Brain Dead and Pregnant in Texas
When a Texas hospital continued ventilator support for a pregnant patient who met the neurological criteria for the determination of death, it acted against the wishes of the patient's husband and other family members. The hospital stated that its treatment decision was required under the Texas Advance Directives Act, in particular the "pregnancy exclusion" that instructs providers to continue life-sustaining treatment as long as the patient is pregnant, notwithstanding contrary instructions in the patient's living will or from the patient's surrogate decision-maker. Contrary to the hospital's stated position, however, neither the literal words of the pregnancy exclusion nor the Advance Directives Act read as a whole requires continued ventilator support once a pregnant patient is determined to be brain dead.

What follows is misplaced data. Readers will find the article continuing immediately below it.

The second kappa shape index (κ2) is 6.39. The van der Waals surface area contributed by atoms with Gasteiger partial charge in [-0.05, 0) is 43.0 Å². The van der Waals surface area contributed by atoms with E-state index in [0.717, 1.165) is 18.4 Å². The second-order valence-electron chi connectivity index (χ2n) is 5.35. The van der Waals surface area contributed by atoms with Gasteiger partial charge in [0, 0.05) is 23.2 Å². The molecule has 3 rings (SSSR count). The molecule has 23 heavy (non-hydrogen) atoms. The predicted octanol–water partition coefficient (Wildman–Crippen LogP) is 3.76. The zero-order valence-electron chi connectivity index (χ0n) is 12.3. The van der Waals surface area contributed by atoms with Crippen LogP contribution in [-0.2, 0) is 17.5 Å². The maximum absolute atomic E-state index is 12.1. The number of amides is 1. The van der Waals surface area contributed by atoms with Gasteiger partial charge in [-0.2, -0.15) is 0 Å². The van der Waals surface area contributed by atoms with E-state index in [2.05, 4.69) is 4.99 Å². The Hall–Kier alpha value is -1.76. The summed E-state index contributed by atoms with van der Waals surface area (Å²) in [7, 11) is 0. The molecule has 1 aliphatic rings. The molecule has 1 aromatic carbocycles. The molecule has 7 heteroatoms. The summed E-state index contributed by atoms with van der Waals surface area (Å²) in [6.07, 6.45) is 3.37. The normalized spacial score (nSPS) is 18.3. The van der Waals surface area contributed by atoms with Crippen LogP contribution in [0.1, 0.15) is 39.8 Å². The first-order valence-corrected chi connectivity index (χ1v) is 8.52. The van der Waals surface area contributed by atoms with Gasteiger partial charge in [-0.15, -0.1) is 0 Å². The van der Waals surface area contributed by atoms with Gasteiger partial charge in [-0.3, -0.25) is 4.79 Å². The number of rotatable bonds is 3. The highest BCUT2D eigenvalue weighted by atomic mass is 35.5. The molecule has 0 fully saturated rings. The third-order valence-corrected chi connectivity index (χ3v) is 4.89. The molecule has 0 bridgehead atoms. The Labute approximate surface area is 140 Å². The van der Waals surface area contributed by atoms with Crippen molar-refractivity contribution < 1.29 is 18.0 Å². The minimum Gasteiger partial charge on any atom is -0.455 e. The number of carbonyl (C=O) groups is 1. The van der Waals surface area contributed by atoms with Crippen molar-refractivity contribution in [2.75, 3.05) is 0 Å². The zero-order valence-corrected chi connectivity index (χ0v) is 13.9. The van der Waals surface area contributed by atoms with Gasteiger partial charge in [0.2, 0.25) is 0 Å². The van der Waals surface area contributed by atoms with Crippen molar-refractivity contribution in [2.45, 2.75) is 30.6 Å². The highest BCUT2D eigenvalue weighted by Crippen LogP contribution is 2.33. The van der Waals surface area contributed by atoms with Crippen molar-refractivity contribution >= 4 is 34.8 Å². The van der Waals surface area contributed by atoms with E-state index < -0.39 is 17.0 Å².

American Journal of Bioethics
brain death, living will, pregnancy, surrogate decision-maker
Thomas Mayo, Brain Dead and Pregnant in Texas, 14 Am. J. Bioethics 15 (2014)